Episode 510: Rocket Man

Episode 510: Rocket Man

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Ep 510 Dolby

First of all, yes, since von Braun learned English largely in the company of Texans, his speech was flavored with little bits of Texanisms delivered in a German accent that were, I have no doubt, entirely beguiling.

Second of all, for those wondering what equation von Braun is sporting there, it's the constant term in a gyroscope equation - if you'd like to see the lovely four pages that get you there, pick up a copy of William Tyrrell Thompson's Introduction to Space Dynamics and flip to section 6.3!

When I was a kid, I pasted my wall with pictures of my heroes, and the first two to go up were Richard Feynman and Wernher von Braun. Even before Frederick the Great. My mother liked to tell me of the few times she had gotten to speak with von Braun on the phone when he called her then father-in-law's house. (She was also responsible for my love of Feynman - I remember her showing me the red-cover of the first volume of the Feynman lectures with the picture of this man who didn't look at all like a scientist playing a drum in the photo on the front page. So, yeah, parents out there - you actually matter.)

Is von Braun a problematic figure? Sure. I tend to think, though, that his popular portrayal has been rather mono-dimensional. The song by Tom Lehrer (whom I otherwise adore) - the recent depiction of him in the lamentable Manhattan Projects comic series - they go for some easy cheap shots and move on their way, and that doesn't strike me as entirely fair. So, let's talk about it all some.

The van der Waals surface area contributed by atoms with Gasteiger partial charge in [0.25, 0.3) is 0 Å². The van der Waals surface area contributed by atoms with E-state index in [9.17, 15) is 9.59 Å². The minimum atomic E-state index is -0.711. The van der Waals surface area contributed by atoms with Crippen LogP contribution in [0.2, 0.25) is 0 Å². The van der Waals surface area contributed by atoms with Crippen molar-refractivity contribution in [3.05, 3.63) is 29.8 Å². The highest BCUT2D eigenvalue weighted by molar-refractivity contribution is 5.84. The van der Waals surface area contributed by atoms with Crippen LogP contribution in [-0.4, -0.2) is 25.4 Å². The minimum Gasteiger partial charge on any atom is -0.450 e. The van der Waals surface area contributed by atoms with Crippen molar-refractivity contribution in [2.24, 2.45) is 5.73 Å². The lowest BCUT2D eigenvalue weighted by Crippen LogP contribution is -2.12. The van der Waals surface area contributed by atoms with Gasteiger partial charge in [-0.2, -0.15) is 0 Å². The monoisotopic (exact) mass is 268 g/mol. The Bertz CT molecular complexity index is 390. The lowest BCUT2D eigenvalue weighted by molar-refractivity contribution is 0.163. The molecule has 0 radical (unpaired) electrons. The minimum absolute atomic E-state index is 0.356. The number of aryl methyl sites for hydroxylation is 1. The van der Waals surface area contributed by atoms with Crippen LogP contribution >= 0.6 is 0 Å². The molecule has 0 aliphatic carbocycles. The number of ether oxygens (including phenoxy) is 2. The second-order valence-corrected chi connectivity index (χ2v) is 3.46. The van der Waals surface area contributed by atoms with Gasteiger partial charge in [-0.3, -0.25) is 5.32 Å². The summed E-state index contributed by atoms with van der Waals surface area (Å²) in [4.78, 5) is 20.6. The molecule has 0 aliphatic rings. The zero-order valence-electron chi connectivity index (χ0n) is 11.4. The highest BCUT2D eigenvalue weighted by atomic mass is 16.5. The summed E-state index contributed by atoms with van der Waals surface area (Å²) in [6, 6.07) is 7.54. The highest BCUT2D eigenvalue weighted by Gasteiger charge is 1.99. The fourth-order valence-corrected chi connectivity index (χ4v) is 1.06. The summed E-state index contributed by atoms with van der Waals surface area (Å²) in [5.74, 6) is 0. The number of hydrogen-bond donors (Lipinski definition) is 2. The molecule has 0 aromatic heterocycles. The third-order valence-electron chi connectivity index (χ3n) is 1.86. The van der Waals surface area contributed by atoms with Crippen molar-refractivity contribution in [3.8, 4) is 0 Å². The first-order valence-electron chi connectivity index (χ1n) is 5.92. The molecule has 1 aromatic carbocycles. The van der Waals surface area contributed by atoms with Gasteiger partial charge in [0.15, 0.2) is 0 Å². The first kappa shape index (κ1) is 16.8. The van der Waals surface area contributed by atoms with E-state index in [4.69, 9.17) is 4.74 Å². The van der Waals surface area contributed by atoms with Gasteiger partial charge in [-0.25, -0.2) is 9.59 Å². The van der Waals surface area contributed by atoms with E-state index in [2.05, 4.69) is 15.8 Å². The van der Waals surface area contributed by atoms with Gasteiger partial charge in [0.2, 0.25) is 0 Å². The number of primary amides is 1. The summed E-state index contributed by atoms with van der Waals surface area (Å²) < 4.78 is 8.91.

Did von Braun develop the V-2 rocket which was used to bomb London? Yes, and in the little less than a year that they were used around two thousand, seven hundred people were killed in those attacks, or in other words about 10% of those killed in TWO DAYS during the Dresden Fire Bombing alone. Does designing a weapon that killed fewer people make you necessarily good? Of course not, but just as we tend to forgive Feynman for working on the atomic bomb because he was motivated by a desire to save the world from Hitler's march, so am I rather ready to forgive von Braun the work that he did in the midst of the massive bombing campaigns that were raining down on the cities where his family and friends lived. I think we reconcile ourselves to the bombing eradication of German and Japanese cities by the thought that, since They started it, we were justified in doing pretty well whatever we wanted, but I think it would be hard for the most moral person in the world to stand equitably in the midst of it all and just let it happen.

More difficult to reconcile is the claim that von Braun knew about the use of slave labor in the production of the V-2 rockets. On the side of von Braun, I'd say that production wasn't what he was in charge of - he was the lead scientist, devoted to solving the technical problems of getting rockets into the atmosphere. Production was handled elsewhere and organized by other people. His apologists take this to the extent that he then didn't know about the source of the labor. I think he did know, but at the same time I'm not sure what he would have done with that knowledge.

So, there was that year of his life - I have never had to make anything like the sorts of moral decisions that von Braun found himself wading through on a daily basis, and so I think it would be presumptuous and childish of me to pronounce judgment on it from my relatively pampered Worst Thing That Ever Happened To Me Was When Firefly Got Cancelled perspective. So, instead I'll look to the von Braun that I grew up with - the man in the Disney short films, encouraging us to be interested in space, showing us fantastic visions of what we might find when we got there. Under his watch, we pushed to the moon, and when he was no longer at the helm, combining technical knowledge with organizational ability with an ability to inspire the public, we stopped. We sat on our hands and we said amongst ourselves that we had better things to do. For those two decades, for the time before, when he and his friends got together to build makeshift rockets in abandoned fields out of pure love of the challenge, he's still on my wall.

- Count Dolby von Luckner

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